RSync Files to a Unix/BSD Backup Device from your Mac Laptop

My photo-taking workflow while on vacation usually involves taking a lot of photos daily, dumping them to a laptop, processing, then backing them up once I have returned home.
Previously, I accomplished this manually using BeyondCompare for Windows, as that would run on Windows Home Server.
Since moving to ZFS-based storage, however, this is no longer an option as BeyondCompare only has a Linux client (nothing for Unix/BSD).
There are other ways to get around this:

  • SSHFS and Meld – Complicated, somewhat bloated, but great BeyondCompare alternative
  • *Commander Utilities – Midnight Commander derivatives can accomplish similar tasks using the ctrl+x,d shortcut
  • Rsync – typically installed by default, easy to script

I chose Rsync as I wanted something more automated, but I do find myself using Midnight Commander from time-to-time to simply “get things done” when syncing files other than my images.

Here’s how I did it:

rsync -a -e ssh /volumes/PICTURES/ 'username@mymac:/Volumes/BIGRAID/'

Let’s break this down into smaller pieces:

rsync – this is the command that will do our heavy lifting and file comparison

-a – archive mode

-e – specify an RSH replacement

ssh  – use SSH

/volumes/PICTURES/ – this specifies the “Volumes” folder on my Mac, and the “PICTURES” drive within it. Replace this with the location of your items to backup

 – note the use of single quotes here. We’re using these in case there are spaces in the folder names, and we could have done the same above.

username@mymac – We’re logging on to the host “mymac” with the username “username”. You’ll probably want to change these. I use a hostname here, but you could just as easily use an IP address if you use static IP addresses.

:/volumes/BIGRAID/ – the colon denotes a subfolder on the server we are backing up to, and /volumes/BIGRAID in this case refers to a ZFS pool called “BIGRAID”.

Do you have a similar backup strategy for BSD/Unix targets that you would like to share?

MacBook Air Specs

Backlit 13.3″ widescreen display


1.8″ hard drive – 80GB

Option for 64GB solid state drive

Full size keyboard – backlit

Weight – 3.0lbs

Thickness – 0.16″

1.8Ghz Core 2 Duo

Optional 99$ optical drive


802.11n Wifi

5 hour battery life

Disable the Dock in Apple OS X Tiger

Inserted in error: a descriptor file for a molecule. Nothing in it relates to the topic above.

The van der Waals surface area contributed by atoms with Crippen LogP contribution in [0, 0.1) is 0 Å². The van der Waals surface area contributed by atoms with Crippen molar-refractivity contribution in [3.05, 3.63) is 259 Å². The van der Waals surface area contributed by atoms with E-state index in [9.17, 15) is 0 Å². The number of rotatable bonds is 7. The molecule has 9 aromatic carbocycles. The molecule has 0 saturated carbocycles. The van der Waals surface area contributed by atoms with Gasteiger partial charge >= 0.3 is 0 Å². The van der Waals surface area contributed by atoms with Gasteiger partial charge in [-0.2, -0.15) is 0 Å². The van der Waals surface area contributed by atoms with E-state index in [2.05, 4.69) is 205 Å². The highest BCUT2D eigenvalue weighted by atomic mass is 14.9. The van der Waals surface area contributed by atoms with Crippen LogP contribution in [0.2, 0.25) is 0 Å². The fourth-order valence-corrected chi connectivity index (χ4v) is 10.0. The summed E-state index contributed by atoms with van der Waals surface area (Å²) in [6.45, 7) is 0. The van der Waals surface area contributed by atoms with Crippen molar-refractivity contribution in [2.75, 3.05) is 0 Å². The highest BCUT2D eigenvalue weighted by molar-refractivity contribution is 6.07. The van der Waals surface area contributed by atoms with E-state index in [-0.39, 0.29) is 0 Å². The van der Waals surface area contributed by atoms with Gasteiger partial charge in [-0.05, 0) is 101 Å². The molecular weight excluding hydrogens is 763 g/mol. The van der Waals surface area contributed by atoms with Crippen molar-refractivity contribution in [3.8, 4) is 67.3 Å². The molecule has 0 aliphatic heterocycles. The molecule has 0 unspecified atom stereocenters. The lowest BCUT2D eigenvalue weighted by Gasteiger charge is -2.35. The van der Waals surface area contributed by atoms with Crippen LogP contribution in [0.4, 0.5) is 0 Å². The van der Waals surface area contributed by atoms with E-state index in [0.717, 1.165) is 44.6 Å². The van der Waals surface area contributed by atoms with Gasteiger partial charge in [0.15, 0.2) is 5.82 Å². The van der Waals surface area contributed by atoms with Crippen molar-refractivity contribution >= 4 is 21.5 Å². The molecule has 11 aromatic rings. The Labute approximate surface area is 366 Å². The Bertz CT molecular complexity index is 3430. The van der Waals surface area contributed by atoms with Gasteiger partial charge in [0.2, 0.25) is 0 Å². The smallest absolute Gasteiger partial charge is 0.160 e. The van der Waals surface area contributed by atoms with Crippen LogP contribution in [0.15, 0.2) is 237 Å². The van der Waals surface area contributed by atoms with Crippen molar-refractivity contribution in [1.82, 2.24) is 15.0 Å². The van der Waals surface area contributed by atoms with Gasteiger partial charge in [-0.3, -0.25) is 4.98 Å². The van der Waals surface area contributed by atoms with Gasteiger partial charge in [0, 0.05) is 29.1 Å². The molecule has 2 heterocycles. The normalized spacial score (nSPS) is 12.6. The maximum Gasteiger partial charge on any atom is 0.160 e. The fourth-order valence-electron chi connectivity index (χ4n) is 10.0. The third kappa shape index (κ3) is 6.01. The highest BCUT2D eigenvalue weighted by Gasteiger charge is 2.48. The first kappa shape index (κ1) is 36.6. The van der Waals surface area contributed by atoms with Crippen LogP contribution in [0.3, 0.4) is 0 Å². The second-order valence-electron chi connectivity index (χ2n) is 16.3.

Many people find that they simply don’t have enough screen real estate on their MacBooks, and prefer to use application launchers such as Apple’s own Spotlight, or the third party applications QuickSilver and launchbar.

There are two ways to remove the Dock from OS X tiger – one easy, the other a more manual approach.

We’ll start with the hard one, since it’s better to understand what’s going on behind the scenes. If this simply doesn’t interest you and you’d rather move on – rest assured that scripting the hard part is just as safe, and works in a similar manner.

On to the hard part:

  • The first step is to move the dock from /System/Library/CoreServices so that it won’t be launched on startup as it is normally. This is a bit hackish, but I’ve yet to get anything else working properly.
  • Since the dock will no longer be called at startup as it is missing from the usual cave it hides out in, we’ll need to make the Dock start up from it’s new location when we log in. This can easily be accomplished by dragging from its new hiding place to your startup items (found in the “accounts” system preference pane).
  • Since the idea here is to get rid of the Dock, we’ll need to close it after it is run on login. The easiest way to do this is to make an Applescript that terminates the dock for you, and have it run just after the Dock is launched on startup. This allows the Dock to start, get it’s act in gear, then disappear.
  • Now you can proceed with your normal modus operandi and utilize QuickSilver or whatever other application launcher that you prefer to use instead of the Dock.

The easier way to do all of this is to leverage a piece of software written by No Name Scriptware called Dock Death. Dock Death is an AppleScript that performs the same task we outlined above, and also gives you a back out strategy in case you really need to get the Dock back.

Both of these solutions will effectively disable Expose since it a Dock process. If you can’t live without Expose, you may want to try using the freeware Onyx, which allows you to move the Dock to the top of the screen and hide it, effectively eliminating it from view. Though this is a bit low-tech in that it doesn’t really disable the Dock, for some people it gets the job done.